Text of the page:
Exeter, Devon UK • Jul 17, 2024 • VOL XII

Exeter, Devon UK • [date-today] • VOL XII
Home Arts & Lit Hilary Mantel’s ‘Wolf Hall’ Trilogy: recapping and anticipating

Hilary Mantel’s ‘Wolf Hall’ Trilogy: recapping and anticipating

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Oh, for a time when reading a novel about England breaking with Europe could be called escapism. The final triune of Hilary Mantel’s sensational Wolf Hall Trilogy may have been delayed until 2019, but it is set to strike with prescience. If it comes close to matching the previous two installments; Wolf Hall, and Bring Up the Bodies, it will be a triumph. For such a complex work of historical fiction, the crux is brilliantly simple. Mantel takes three paintings by artist Hans Holbein, depicting Thomas Cromwell, Thomas More, and King Henry VIII, and redefines these characters that have, for so long, been subject to historical cliché. Henry is no longer cruel and brutish, but impotent and childish: prone to simpering romantics. Thomas More is privileged with not only the most flattering portrait, but also the most flattering portrayal in history. He was canonized by Pius XI in 1935, a decade in which the Catholic Church was, admittedly, complicit in far greater crimes, both in Germany and Croatia. More’s magnum opus, Utopia, is still fawned upon by the likes of Terry Eagleton as “astonishingly radical”, but Mantel sifts through the dust of history, identifying him for the torturing fanatic that he was. By contrast the portrait of Cromwell, in history and on canvas, is waxen and sinister. In Wolf Hall Cromwell himself observes to his son that Hans has made him “look like a murderer”. In surprise his son replies, “didn’t you know?”. The relationship between More and Cromwell defines the first book of the trilogy. By the end, More is revealed to be a fundamentalist, not a radical. Cromwell is empathetic though pragmatic, seamlessly moving between the wings and centre stage.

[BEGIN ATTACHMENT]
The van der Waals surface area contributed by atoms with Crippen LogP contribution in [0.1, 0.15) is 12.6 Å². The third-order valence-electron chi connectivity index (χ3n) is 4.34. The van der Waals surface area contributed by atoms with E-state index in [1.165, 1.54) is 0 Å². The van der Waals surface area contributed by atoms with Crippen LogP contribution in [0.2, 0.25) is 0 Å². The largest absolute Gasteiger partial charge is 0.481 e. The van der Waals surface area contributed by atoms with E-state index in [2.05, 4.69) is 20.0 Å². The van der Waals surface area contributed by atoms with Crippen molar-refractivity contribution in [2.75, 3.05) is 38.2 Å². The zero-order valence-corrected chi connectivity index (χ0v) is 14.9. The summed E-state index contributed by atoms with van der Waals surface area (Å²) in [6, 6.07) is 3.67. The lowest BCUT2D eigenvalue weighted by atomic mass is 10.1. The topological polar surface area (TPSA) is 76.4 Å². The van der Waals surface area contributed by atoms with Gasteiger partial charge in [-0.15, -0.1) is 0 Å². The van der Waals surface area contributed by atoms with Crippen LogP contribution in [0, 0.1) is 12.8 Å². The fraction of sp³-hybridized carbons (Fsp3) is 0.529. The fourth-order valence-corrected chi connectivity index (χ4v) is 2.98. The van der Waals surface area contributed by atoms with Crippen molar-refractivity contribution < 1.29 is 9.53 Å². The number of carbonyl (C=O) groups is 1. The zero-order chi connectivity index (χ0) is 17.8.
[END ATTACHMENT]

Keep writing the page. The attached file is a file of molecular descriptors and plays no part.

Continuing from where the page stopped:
Mantel sifts through the dust of history, identifying [Thomas Moore] for the torturing fanatic that he was

The trilogy narrates the rise and fall of Thomas Cromwell, from ordinary beginnings as a Blacksmith’s son in Putney, to the highs of King Henry VIII’s court, and on to what we know must be an untimely end. Mantel presents events as though on stage, and indeed the curtain is barely raised before Cromwell’s wife and two daughters are killed by the ‘sweating sickness’. King Henry, though brave at the joust, was terrified of this illness. It is the sweating sickness, rising from London gutters, that results in a fateful visit to Wolf Hall by the Court where Jane Seymour awaits. Having served as a solider and a banker on the continent, Cromwell returns to England as a man “at home in a courtroom or waterfront, bishop’s palace or inn yard. He can draft a contract, train a falcon, draw a map, stop a street fight, furnish a house and fix a jury”. When Anne Boleyn finds herself in the dock for treason, in the closing moments of Bring Up the Bodies, it is that last talent that comes to the fore. Cromwell finds employment as the right-hand man of Cardinal Wolsey, yet can do nothing as the king, corrupted by his affair with Anne, has Wolsey hounded to death up and down the muddy length of England.

Like a Greek play, most of this violence, be it heretics on the wrack or papal wars, occurs off stage

Cromwell burrows into the king’s inner circle, becoming the most powerful commoner in the history of England. Despite his love for Wolsey, he is a reformist; keeping a smuggled copy of William Tindale’s English translation bible, at a time when to read the bible in anything but Latin could get you immolated at the stake. It is the simmering violence of the English Reformation that lends a vivid energy to the trilogy. Like a Greek play, most of this violence, be it heretics on the wrack or papal wars, occurs off stage. Throughout this, More, ever the fundamentalist, grows surer by the day, whilst for Cromwell, “the corners are knocked off the certainties of this world: and the next world too. Show me where it says, in the Bible, ‘purgatory’. Show me where it says ‘relics, monks, nuns’. Show me where it says ‘pope’”. In this short phrase, the stage is set for the schism that will tear Christendom apart. Tindale is eventually trapped and burnt by More, but not before having his gospels mockingly prefixed ‘Printed in Utopia’. History’s unjust veneration of More is prophesised by Cromwell, in a rare loss of composure, when he castigates him: “you will drag down with you God knows how many, who will only have the suffering, and none of your martyr’s gratification”. Here we have the fundamental truth that martyrdom will always be considered courageous. In reality, it is often evasion, even cowardice. The real struggle is fought by those not committed to history’s selective memory.